This is what confuses me. Maybe we are addressing these issues wrong or with one option, prescribed medication. Like telling someone the only way they can stay clean and sober is through AA/NA. Yet after years and decades of never sustaining any sobriety through 12 step programs, coffee commitments, completing the 12 steps with a sponsor many times, attending 90/90 and 5 meetings a week cant stay clean and sober? We push pills and forget to mention the alternatives or don’t even bother suggesting them because everyone one wants quick, simple, easier way and then they think that’s the answer for the rest of their life, just stay med compliant and I will feel well.

  10. Well, this article confirms for me BU’s continuing position of blame the student but pretend to help. My daughter (who is now doing well, has a full time management position, and is attending college full time, so is pretty adept at handling stress), went to the administration at the honors college for help with anxiety and was repeatedly blown off. She went to her RA and was blown off. She went to 4 professors and 1 ( yes, only one) tried to help and got her an appointment at the health center. Go ahead, blame the student, blame the parents ( although no one called even though she expressed suicidal ideation), but put some blame on the environment you create – one of taking pride in being tough (which is not the same as excellent).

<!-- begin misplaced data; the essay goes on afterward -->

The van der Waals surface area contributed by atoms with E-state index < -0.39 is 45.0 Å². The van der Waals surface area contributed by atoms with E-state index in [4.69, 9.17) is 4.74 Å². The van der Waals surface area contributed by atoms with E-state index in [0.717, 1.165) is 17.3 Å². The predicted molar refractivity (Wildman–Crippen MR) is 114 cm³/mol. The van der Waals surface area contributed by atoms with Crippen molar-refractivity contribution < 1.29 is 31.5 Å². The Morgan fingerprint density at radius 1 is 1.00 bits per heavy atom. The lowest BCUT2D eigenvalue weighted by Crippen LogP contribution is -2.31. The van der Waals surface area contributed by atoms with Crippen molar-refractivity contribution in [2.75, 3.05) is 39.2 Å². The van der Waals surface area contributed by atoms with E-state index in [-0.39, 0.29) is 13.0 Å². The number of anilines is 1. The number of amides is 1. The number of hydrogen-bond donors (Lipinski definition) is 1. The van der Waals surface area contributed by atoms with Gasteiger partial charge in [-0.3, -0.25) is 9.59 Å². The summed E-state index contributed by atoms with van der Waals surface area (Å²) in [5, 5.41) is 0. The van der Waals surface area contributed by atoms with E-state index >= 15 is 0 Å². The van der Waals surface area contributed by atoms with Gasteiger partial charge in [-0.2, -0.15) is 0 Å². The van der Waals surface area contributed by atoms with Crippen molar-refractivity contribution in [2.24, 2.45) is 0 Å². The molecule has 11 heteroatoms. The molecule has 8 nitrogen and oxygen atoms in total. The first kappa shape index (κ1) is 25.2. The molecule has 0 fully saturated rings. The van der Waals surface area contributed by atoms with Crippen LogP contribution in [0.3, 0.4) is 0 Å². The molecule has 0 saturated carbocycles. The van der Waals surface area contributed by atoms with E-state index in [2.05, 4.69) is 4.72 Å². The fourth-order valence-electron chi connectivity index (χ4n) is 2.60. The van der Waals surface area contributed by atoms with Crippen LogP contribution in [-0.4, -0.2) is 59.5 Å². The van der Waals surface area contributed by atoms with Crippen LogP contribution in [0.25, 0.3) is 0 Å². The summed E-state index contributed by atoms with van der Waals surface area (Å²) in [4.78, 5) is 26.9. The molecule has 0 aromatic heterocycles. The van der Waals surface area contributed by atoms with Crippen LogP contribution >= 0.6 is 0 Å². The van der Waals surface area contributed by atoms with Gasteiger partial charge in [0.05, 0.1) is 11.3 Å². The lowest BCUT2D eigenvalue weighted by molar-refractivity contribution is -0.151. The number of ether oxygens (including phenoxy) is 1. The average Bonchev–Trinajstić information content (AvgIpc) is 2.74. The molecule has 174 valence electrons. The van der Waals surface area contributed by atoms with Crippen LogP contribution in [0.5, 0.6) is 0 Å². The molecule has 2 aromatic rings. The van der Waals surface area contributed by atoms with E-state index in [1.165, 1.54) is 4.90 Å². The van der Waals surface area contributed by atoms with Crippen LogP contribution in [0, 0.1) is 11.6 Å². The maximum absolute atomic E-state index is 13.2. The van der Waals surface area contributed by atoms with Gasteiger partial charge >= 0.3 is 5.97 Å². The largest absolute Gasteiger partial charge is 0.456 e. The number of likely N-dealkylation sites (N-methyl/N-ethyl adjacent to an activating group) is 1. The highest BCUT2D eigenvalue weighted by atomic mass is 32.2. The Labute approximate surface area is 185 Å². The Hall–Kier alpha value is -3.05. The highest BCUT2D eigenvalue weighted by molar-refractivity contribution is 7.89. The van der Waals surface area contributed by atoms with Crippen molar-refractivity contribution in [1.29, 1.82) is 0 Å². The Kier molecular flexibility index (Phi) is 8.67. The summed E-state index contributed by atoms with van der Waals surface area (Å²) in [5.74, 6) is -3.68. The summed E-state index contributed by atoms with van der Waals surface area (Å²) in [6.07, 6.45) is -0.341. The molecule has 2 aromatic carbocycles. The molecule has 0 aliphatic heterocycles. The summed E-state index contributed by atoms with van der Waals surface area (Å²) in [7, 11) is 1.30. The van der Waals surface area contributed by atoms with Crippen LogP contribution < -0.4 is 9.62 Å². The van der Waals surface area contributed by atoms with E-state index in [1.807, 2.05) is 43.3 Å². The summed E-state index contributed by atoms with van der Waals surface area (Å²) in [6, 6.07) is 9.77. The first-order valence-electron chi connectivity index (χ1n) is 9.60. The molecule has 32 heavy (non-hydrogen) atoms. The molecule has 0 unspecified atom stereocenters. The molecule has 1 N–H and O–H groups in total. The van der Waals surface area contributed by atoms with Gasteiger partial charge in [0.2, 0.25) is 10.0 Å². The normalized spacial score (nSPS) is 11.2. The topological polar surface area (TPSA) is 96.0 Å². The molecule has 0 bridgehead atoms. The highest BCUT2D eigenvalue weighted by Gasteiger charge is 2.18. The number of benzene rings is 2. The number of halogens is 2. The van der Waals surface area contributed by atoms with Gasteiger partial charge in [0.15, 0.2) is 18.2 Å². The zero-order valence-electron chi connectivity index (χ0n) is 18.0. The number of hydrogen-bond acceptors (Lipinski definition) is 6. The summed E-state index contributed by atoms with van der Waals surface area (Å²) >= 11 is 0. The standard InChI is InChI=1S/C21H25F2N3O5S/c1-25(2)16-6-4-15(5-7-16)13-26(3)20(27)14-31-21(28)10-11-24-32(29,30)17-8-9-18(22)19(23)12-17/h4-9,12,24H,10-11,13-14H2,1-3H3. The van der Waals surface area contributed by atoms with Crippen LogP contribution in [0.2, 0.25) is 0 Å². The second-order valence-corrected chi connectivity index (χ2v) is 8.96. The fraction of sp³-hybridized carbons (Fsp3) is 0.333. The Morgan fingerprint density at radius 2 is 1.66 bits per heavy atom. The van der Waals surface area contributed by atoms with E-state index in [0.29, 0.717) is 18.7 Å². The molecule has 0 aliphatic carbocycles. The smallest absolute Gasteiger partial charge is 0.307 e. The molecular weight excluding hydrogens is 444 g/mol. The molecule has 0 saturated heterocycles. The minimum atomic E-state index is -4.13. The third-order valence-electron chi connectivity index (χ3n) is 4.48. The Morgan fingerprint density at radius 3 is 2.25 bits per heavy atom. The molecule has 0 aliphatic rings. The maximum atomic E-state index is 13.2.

11. Although my transgender mtf daughter graduated w double degrees and very proud to be a BU alum, her 1st and only experience with the BU mental health department was a traumatic event. Upon opening up to what she believes was a grad student perhaps, definitely not a professional, she was met with a gasp, bewilderment and persuasion that this couldn’t be the right path for her. She left feeling lower than when she arrived and near suicidal. If this is any insight into BU’s mental health department, they have a long way to go. Feel free to pass my comment on to the department chair.

  12. College work is much harder than it was a few years back. It’s harder to get in, and harder to keep up decent grades for graduate schools. Parents are more neurotic than before, because they’re paying more, so the kids are more stressed out. And yes, like all doctors, some mental health practitioners are better than others so students should check out who they’re seeing before they do. Finally, yes, there needs to be some training for the faculty who are clueless when it comes to communicating with students.